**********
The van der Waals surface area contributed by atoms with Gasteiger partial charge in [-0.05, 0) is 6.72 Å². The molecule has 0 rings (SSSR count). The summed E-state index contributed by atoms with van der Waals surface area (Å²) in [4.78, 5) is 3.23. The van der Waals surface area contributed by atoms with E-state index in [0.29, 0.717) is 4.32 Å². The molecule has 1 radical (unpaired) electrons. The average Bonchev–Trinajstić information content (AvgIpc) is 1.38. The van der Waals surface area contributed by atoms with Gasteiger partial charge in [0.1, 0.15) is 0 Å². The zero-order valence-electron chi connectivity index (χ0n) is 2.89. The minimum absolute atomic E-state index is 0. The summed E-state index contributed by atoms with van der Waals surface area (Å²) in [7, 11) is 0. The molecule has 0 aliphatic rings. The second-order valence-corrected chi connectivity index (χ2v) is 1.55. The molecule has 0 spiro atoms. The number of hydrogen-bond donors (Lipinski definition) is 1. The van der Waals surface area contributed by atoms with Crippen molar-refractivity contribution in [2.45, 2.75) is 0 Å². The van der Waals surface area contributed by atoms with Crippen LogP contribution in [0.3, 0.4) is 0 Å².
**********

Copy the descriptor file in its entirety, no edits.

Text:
The van der Waals surface area contributed by atoms with Gasteiger partial charge in [-0.05, 0) is 6.72 Å². The molecule has 0 rings (SSSR count). The summed E-state index contributed by atoms with van der Waals surface area (Å²) in [4.78, 5) is 3.23. The van der Waals surface area contributed by atoms with E-state index in [0.29, 0.717) is 4.32 Å². The molecule has 1 radical (unpaired) electrons. The average Bonchev–Trinajstić information content (AvgIpc) is 1.38. The van der Waals surface area contributed by atoms with Gasteiger partial charge in [0.1, 0.15) is 0 Å². The zero-order valence-electron chi connectivity index (χ0n) is 2.89. The minimum absolute atomic E-state index is 0. The summed E-state index contributed by atoms with van der Waals surface area (Å²) in [7, 11) is 0. The molecule has 0 aliphatic rings. The second-order valence-corrected chi connectivity index (χ2v) is 1.55. The molecule has 0 spiro atoms. The number of hydrogen-bond donors (Lipinski definition) is 1. The van der Waals surface area contributed by atoms with Crippen molar-refractivity contribution in [2.45, 2.75) is 0 Å². The van der Waals surface area contributed by atoms with Crippen LogP contribution in [0.3, 0.4) is 0 Å².